New ‘lamphone’ technique lets you hear what’s going on hundreds of feet away by monitoring the vibrations of a light bulb in a room where people are talking.
By Paul Shindman, World Israel News
Researchers from two Israeli universities have figured out a new technique to eavesdrop on conversations by analyzing the vibrations of light bulbs, Wired magazine reported.
Teams from Ben-Gurion University of the Negev and the Weizmann Institute of Science in Rehovot recorded the tiny changes in light output from a light bulb due to vibrations caused by sound waves, then processed the data to reproduce the noise, including any conversations, that caused the light bulb to vibrate.
The new technique is dubbed “lamphone” (lamp and phone together) and uses a laptop, a small telescope and a $400 electro-optical sensor. The light vibrations are recorded, then processed in the computer, allowing one to listen to the words of a conversation or recognize what music is playing.
The new technique joins the list of ways to pick up information from a distance, especially conversations, like directional microphones, wiretaps, or putting your ear to a drinking glass you’re holding on to the wall of an adjoining room to pick up the vibrations. At the far end of the spy spectrum is a technique that bounces laser beams off of windows to pick up conversations inside a room.
“Any sound in the room can be recovered from the room with no requirement to hack anything and no device in the room,” Ben-Gurion researcher Ben Nassi told Wired. “You just need line of sight to a hanging bulb, and this is it.”
The researchers used a series of telescopes equipped with an electro-optical sensor and aimed them at a light bulb in a room. The light signals were then converted into a digital format and processed on a laptop to recreate the noise that was picked up.
The super-sensitive gear picked up vibrations as small as a few hundred microns. Filtering out background noise enabled them to discern test sounds, which included parts of a Donald Trump speech and a recording of the Beatles’ “Let It Be.” The resulting voice of Trump was clear enough to be transcribed by Google’s speech-to-text software and the song’s lyrics were identified by the name-that-tune app Shazam, the report said.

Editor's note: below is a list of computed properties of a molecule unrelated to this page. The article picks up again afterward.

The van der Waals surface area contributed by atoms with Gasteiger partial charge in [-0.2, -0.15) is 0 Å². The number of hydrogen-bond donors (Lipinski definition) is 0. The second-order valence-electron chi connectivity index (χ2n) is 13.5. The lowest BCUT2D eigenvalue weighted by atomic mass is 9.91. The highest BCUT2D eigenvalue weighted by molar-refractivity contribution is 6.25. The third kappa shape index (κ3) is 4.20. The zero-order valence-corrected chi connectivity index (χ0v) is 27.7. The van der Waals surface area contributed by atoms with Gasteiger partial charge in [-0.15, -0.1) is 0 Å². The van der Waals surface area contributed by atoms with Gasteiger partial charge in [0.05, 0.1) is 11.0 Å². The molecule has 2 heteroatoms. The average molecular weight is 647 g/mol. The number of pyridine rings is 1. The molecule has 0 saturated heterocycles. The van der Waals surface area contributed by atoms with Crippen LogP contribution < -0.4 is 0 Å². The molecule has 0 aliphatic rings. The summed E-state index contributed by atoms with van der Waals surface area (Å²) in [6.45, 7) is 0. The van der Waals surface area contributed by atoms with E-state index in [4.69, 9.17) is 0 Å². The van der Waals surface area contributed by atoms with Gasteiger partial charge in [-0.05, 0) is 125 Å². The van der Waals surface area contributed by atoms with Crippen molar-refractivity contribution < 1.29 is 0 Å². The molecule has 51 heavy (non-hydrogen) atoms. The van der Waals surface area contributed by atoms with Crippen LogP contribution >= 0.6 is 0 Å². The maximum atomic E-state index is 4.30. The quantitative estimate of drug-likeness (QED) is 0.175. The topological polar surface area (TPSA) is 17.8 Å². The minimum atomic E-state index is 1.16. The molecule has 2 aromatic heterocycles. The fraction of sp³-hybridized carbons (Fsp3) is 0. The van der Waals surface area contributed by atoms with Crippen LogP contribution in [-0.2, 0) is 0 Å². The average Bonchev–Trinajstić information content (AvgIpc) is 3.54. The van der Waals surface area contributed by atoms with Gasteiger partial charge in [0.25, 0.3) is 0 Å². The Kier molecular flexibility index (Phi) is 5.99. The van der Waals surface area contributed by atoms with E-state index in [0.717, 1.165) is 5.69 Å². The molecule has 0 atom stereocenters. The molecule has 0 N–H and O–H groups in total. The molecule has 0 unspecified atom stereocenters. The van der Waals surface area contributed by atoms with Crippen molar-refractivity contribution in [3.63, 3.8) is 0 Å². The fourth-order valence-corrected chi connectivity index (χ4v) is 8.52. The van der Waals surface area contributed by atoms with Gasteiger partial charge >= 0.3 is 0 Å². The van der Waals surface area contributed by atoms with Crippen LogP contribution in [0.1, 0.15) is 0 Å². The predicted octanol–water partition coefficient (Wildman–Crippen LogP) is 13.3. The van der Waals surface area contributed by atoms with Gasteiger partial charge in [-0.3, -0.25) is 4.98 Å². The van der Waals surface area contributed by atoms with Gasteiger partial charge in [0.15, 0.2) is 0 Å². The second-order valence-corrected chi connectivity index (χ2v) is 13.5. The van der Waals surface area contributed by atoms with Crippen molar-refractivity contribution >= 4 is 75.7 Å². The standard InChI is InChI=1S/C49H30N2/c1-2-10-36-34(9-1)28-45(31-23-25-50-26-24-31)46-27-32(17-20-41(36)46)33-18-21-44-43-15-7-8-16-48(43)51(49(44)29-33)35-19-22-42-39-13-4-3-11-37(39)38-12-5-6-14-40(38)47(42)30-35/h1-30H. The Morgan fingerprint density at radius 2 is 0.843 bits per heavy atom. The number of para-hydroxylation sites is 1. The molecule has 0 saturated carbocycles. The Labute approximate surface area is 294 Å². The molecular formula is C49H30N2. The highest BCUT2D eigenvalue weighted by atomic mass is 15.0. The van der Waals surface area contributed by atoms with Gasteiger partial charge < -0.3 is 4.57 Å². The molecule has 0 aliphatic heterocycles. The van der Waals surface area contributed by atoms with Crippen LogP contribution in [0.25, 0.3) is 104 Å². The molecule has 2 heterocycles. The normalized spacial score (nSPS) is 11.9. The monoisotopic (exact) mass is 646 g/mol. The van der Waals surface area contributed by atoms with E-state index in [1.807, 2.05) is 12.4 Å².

Should you make sure you have heavy blackout curtains on all your windows? Not yet, because the technique was only tried on a single bare hanging light bulb and the equipment was rudimentary. High priced gear might improve the capabilities, but energy saving light bulbs may prove much more difficult to listen in on than an old-style incandescent bulb.
Stanford computer scientist and cryptographer Dan Boneh told Wired that lamphone is still a significant and potentially practical new “side channel” attack technique that exploits unintended leakage of information to steal secrets.
“It’s a beautiful application of side channels,” Boneh said. “Even if this requires a hanging bulb and high decibels, it’s still super interesting. And it’s still just the first time this has been shown to be possible. Attacks only get better, and future research will only improve this over time.”
Lamphone is similar to what researchers call a “visual microphone” whereby a video recording of any object in a room that vibrates, even a bag of potato chips, can be reconstructed into speech or music.
Nassi pointed out that focusing on a light bulb enables real-time spying and lamphone could be more practical as a spy tool that other methods.
“When you actually use it in real time you can respond in real time rather than losing the opportunity,” Nassi said.
However, Nassi said the researcher’s goal wasn’t to give spy agencies more ways to listen in on us, but to let people know what technology is capable of.
“We want to raise the awareness of this kind of attack vector,” Nassi said. “We’re not in the game of providing tools.”